How 'Wet Foot, Dry Foot' Policy Change Impacts Cuban Migrants | NBC 6 South Florida

Reestablishing connections with the island nation and its people

How 'Wet Foot, Dry Foot' Policy Change Impacts Cuban Migrants

An immigration attorney says refugees will have to seek asylum to remain or be subject to expedited removal

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    NBC 6's Willard Shepard reports on how the Coast Guard will adjust to the end of the 'wet foot, dry foot' policy. (Published Friday, Jan. 13, 2017)

    For years, the U.S. Coast Guard station on Miami Beach has launched hundreds of missions when the call came that Cuban migrants were at sea.

    But after the Obama administration ended the "wet foot, dry foot" policy that granted those migrants amnesty when they touched land, the Coast Guard, U.S. Customs and Border Protection agents and Immigration agents are playing a whole new ball game when it comes to Cuban migration.

    Now, Cubans who now illegally make it to South Florida's shores will be transported to the Krome Detention Center in Southwest Dade or other holding facilities like it.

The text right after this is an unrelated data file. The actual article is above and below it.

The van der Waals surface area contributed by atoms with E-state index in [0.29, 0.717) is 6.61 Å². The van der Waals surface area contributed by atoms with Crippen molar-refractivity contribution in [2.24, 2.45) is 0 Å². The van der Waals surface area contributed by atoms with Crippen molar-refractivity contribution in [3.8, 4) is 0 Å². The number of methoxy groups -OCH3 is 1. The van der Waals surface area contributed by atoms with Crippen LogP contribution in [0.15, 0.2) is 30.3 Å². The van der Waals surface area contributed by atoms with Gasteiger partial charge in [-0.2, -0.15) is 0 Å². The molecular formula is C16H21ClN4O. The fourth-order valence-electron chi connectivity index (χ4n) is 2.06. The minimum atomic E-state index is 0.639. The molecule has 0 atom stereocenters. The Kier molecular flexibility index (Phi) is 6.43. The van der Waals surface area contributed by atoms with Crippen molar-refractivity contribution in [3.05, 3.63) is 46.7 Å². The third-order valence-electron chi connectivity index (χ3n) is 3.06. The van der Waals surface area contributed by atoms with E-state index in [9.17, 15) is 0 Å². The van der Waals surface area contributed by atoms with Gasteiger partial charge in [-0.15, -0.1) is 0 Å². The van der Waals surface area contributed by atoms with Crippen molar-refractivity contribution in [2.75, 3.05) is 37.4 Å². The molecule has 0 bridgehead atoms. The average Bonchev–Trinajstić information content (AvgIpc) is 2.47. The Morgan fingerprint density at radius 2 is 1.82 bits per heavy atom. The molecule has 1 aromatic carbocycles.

Immigration attorney Mayra Jolie, Esq. says the refugees will have to seek asylum to remain or be subject to expedited removal.

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    "They cannot be released just into the community," Jolie said.

    To successfully gain asylum, Cubans will have to show a reasonable fear of persecution if they were returned. It's based on race, religion, national origin, political opinion or membership in a social group.

    Jolie says it's a tall order.

    "It's very difficult to win it. It's not a matter of just having the country conditions and showing there are still violations of human rights in Cuba, you have to show that those violations apply directly to you and the government is persecuting you on one of the protected grounds," she explained.

    For the military and federal agents, there's no change for the procedures they follow everyday, just that those procedures now apply to Cubans, too.

    Jolie said the standard paths to U.S. citizenship are still available to Cubans, such as American citizens bringing their minor children from Cuba, business visas and falling in love and getting married.

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